Saturday, October 3, 2009

Li Ching in Tales Of Larceny

Tales of Larceny (1973)

This 76-minute anthology feature (really, it's only two segments) is another slightly erotic feature from the Shaw Brothers studios from this era.

The big selling point is the presence of Li Ching in one of the segments and she does seem to be playing things a bit sexier than normal (though, really, she's still a baby-faced charmer as usual).

The first segment, The Scholar and The Soldier, from director Ching Gong (who also directed Twelve Gold Medallions, among many other features), is an approximately 40-minute story chronicling the seduction of a Confucian scholar by Li Ching's Zhang Liu, a young recent widow, as well as the madcap attempts to marry off the scholar's daughter.

Dean Shek Kin is the crafty huckster who catches the scholar in bed with the not-so-chaste-after-all Zhang Liu which allows him to squire away the scholar's daughter.

The 40 or so minutes fly by with this breezy tale that also features a parade/festival scene with a good dozen Shaw character actors and actresses lining the crowd. This scene is like a little "Who's Who" of the studio -- if you watch the film, see how many you can recognize.

Paul Wei Ping Ao plays the scholar's bumbling idiot of a son (or was he just a student? I was never quite sure).

The second segment was directed by the legendary Li Han Hsiang (director of Passing Flickers which featured a few segments on a movie set that looked like it could have been the one from a film like this). Unfortunately, this segment didn't feature English subtitles on the titles, or the opening background crawl, as well as in a critical scene involving a fortune teller's prediction for Chung Wa and his wife, Ha Ping.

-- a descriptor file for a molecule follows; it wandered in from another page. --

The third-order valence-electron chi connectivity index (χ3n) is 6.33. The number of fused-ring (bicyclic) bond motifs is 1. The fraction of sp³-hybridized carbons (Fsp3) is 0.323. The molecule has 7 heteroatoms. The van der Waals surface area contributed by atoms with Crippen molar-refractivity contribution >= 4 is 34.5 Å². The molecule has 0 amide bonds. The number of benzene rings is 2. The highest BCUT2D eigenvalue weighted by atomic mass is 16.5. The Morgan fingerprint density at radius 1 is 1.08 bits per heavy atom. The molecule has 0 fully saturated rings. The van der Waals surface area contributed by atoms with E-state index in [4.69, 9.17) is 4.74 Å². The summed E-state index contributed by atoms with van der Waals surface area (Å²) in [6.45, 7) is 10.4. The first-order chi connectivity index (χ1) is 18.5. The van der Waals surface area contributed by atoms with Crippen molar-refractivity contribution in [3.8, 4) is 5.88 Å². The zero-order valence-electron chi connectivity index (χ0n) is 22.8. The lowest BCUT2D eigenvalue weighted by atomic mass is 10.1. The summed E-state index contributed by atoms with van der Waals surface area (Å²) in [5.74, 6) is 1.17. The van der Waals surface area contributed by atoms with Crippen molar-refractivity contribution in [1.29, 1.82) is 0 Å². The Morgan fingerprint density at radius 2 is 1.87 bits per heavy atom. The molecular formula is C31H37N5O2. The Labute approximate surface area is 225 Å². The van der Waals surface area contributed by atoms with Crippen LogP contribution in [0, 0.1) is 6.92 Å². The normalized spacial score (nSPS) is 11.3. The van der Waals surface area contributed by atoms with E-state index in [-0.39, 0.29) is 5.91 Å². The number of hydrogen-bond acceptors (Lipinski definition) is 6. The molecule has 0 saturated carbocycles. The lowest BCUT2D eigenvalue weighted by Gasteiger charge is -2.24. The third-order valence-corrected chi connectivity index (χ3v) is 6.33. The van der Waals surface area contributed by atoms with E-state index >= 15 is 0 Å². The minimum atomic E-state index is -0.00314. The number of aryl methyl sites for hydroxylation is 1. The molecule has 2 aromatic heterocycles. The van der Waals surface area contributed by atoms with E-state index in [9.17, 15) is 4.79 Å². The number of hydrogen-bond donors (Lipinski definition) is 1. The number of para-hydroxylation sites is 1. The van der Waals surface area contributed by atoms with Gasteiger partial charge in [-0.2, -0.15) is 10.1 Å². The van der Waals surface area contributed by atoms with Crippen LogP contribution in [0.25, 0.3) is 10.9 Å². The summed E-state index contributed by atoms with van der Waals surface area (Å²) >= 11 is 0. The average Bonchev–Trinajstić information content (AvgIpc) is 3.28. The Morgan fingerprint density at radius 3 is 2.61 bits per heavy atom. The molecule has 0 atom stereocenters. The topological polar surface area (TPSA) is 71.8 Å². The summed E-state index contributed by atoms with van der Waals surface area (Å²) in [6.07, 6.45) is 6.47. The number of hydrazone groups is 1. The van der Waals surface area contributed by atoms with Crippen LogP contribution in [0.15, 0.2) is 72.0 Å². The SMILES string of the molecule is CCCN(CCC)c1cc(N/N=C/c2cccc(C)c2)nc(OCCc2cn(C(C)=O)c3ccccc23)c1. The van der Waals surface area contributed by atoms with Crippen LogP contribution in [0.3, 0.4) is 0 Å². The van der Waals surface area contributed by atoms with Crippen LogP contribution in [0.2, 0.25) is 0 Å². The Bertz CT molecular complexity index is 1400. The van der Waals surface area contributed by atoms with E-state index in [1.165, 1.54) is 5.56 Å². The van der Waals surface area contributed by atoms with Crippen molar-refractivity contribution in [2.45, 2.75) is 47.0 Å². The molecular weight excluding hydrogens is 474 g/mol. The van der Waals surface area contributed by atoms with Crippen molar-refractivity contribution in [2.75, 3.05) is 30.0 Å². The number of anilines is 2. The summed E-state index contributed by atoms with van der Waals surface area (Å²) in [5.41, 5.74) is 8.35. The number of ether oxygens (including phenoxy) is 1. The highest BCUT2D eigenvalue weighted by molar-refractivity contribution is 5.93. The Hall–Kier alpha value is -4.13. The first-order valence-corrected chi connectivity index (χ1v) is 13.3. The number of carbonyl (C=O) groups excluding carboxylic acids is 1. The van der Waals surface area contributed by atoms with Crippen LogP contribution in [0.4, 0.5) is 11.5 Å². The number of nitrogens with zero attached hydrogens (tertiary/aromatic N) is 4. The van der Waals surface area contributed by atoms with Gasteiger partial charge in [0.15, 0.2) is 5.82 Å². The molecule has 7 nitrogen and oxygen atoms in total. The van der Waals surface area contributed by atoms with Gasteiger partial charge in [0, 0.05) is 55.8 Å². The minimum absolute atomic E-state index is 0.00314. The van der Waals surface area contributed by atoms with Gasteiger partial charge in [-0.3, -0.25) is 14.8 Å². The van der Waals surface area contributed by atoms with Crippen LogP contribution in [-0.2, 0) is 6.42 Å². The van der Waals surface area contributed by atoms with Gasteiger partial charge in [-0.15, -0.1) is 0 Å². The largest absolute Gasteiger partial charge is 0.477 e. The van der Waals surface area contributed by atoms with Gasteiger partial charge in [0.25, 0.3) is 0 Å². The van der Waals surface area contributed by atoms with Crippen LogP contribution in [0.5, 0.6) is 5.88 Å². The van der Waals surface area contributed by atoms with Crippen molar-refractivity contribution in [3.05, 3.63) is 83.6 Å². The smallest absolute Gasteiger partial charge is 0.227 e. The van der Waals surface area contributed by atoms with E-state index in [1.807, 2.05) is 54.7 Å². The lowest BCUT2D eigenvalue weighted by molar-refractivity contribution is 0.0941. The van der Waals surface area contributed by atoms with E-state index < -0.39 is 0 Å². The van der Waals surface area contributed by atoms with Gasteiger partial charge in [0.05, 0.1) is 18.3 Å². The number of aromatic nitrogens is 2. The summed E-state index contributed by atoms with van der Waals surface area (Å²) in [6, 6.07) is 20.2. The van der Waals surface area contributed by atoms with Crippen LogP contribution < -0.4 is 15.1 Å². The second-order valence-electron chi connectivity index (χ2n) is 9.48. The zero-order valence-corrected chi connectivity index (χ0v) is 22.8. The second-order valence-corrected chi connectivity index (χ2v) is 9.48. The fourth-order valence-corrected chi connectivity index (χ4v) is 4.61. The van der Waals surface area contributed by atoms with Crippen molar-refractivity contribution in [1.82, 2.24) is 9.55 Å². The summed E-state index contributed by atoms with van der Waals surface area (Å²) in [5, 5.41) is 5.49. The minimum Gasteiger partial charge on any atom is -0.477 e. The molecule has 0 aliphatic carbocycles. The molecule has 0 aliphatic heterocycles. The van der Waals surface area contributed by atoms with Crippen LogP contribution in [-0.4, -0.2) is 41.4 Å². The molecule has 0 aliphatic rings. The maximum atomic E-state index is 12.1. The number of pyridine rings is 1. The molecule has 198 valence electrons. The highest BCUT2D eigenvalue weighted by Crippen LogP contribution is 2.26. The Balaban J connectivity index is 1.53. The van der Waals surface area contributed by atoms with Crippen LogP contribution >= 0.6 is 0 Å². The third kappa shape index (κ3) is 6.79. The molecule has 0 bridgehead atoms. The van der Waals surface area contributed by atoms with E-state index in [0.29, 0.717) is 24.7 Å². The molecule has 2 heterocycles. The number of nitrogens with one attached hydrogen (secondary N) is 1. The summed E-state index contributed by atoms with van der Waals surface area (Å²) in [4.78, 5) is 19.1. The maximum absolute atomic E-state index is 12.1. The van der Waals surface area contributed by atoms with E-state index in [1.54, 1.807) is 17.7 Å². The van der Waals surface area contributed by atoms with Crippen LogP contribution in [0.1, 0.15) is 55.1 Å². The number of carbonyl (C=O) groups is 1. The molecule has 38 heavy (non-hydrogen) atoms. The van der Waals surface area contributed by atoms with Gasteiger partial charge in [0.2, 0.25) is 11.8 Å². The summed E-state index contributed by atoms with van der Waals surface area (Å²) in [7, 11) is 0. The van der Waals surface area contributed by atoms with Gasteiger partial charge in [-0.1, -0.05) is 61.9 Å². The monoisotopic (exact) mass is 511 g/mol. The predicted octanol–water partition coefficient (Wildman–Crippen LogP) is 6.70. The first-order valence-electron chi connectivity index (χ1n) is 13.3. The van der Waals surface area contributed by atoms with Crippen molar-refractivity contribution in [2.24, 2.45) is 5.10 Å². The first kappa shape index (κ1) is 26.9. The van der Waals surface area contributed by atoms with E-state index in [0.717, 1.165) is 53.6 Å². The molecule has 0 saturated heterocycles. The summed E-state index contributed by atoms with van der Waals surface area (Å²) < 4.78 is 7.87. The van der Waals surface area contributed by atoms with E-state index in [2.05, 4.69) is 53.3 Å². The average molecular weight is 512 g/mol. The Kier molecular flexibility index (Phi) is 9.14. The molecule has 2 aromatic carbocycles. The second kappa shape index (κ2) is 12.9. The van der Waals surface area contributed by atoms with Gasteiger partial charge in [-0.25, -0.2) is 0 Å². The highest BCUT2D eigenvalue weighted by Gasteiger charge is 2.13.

I will admit to being a bit confused by this segment as it seemed like there were two stories going on at once that didn't seem to connect. Look for Ouyang Sha-Fei as a beggar woman.

And there is a segment where a trio of lovelies seduce a street performer with the seduction serving as a sort of show to a group of men in balconies above the round bed. I recognized two of the women from other Shaw features from the era.

The film, on the whole, felt like a dozen other titles from this era and, apart from seeing Li Ching in something like this, it's hard for me to see any other reason to sit through this.

It's not like Li Han Hsiang didn't make at least a dozen similar films during this period.

It irritates me that so much attention was shown to restoring and releases these Shaw features and, yet, for something as simple as subtitles on scenes with on-screen titles -- or a scene with a written note from a character -- there's nothing.

Additionally, for something like this, a full cast list would have been a very nice touch. Having watched more than 120 Shaw features, even I am still in that stage where I can recognize faces but forget the English names.

You can order Tales of Larceny on DVD here.